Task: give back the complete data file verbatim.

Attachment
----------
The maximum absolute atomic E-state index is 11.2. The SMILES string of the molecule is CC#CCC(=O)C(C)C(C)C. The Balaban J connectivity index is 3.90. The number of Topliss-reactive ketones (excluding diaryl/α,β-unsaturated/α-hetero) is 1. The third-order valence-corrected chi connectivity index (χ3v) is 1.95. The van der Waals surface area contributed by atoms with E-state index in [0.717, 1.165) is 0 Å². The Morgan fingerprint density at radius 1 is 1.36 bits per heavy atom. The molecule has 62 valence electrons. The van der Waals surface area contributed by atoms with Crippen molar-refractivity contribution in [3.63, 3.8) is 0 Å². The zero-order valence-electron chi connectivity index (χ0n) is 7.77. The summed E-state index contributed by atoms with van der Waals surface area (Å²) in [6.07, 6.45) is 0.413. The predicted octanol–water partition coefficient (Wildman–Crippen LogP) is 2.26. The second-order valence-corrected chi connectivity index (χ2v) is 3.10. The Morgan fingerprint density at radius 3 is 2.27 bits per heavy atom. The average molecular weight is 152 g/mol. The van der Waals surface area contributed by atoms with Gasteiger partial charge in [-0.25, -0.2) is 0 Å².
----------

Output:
The maximum absolute atomic E-state index is 11.2. The SMILES string of the molecule is CC#CCC(=O)C(C)C(C)C. The Balaban J connectivity index is 3.90. The number of Topliss-reactive ketones (excluding diaryl/α,β-unsaturated/α-hetero) is 1. The third-order valence-corrected chi connectivity index (χ3v) is 1.95. The van der Waals surface area contributed by atoms with E-state index in [0.717, 1.165) is 0 Å². The Morgan fingerprint density at radius 1 is 1.36 bits per heavy atom. The molecule has 62 valence electrons. The van der Waals surface area contributed by atoms with Crippen molar-refractivity contribution in [3.63, 3.8) is 0 Å². The zero-order valence-electron chi connectivity index (χ0n) is 7.77. The summed E-state index contributed by atoms with van der Waals surface area (Å²) in [6.07, 6.45) is 0.413. The predicted octanol–water partition coefficient (Wildman–Crippen LogP) is 2.26. The second-order valence-corrected chi connectivity index (χ2v) is 3.10. The Morgan fingerprint density at radius 3 is 2.27 bits per heavy atom. The average molecular weight is 152 g/mol. The van der Waals surface area contributed by atoms with Gasteiger partial charge in [-0.25, -0.2) is 0 Å².